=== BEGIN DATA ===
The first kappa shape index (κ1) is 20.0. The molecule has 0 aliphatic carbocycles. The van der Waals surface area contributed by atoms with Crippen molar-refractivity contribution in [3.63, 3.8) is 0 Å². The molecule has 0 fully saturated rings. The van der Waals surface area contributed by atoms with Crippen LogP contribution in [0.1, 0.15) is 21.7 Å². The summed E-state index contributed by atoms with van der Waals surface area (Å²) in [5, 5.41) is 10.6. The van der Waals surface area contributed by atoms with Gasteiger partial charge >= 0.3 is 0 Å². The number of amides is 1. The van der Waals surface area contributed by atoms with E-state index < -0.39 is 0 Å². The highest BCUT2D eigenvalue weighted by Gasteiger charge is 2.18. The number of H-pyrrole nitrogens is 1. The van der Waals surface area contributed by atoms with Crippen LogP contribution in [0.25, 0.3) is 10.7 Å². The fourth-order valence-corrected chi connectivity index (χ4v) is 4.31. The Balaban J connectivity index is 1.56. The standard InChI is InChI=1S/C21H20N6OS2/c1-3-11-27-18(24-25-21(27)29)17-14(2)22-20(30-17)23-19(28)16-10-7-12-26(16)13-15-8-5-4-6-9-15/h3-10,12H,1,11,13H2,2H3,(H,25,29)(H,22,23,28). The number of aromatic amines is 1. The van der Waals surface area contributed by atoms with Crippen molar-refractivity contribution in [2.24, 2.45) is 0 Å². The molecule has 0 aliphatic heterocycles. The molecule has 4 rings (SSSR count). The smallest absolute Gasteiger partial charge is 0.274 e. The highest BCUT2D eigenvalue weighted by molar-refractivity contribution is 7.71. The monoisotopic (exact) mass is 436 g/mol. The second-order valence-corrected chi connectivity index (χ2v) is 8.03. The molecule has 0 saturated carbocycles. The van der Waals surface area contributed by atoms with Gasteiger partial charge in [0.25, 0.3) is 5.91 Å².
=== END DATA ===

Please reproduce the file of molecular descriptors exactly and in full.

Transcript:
The first kappa shape index (κ1) is 20.0. The molecule has 0 aliphatic carbocycles. The van der Waals surface area contributed by atoms with Crippen molar-refractivity contribution in [3.63, 3.8) is 0 Å². The molecule has 0 fully saturated rings. The van der Waals surface area contributed by atoms with Crippen LogP contribution in [0.1, 0.15) is 21.7 Å². The summed E-state index contributed by atoms with van der Waals surface area (Å²) in [5, 5.41) is 10.6. The van der Waals surface area contributed by atoms with Gasteiger partial charge >= 0.3 is 0 Å². The number of amides is 1. The van der Waals surface area contributed by atoms with E-state index < -0.39 is 0 Å². The highest BCUT2D eigenvalue weighted by Gasteiger charge is 2.18. The number of H-pyrrole nitrogens is 1. The van der Waals surface area contributed by atoms with Crippen LogP contribution in [0.25, 0.3) is 10.7 Å². The fourth-order valence-corrected chi connectivity index (χ4v) is 4.31. The Balaban J connectivity index is 1.56. The standard InChI is InChI=1S/C21H20N6OS2/c1-3-11-27-18(24-25-21(27)29)17-14(2)22-20(30-17)23-19(28)16-10-7-12-26(16)13-15-8-5-4-6-9-15/h3-10,12H,1,11,13H2,2H3,(H,25,29)(H,22,23,28). The number of aromatic amines is 1. The van der Waals surface area contributed by atoms with Crippen molar-refractivity contribution in [2.24, 2.45) is 0 Å². The molecule has 0 aliphatic heterocycles. The molecule has 4 rings (SSSR count). The smallest absolute Gasteiger partial charge is 0.274 e. The highest BCUT2D eigenvalue weighted by molar-refractivity contribution is 7.71. The monoisotopic (exact) mass is 436 g/mol. The second-order valence-corrected chi connectivity index (χ2v) is 8.03. The molecule has 0 saturated carbocycles. The van der Waals surface area contributed by atoms with Gasteiger partial charge in [0.25, 0.3) is 5.91 Å².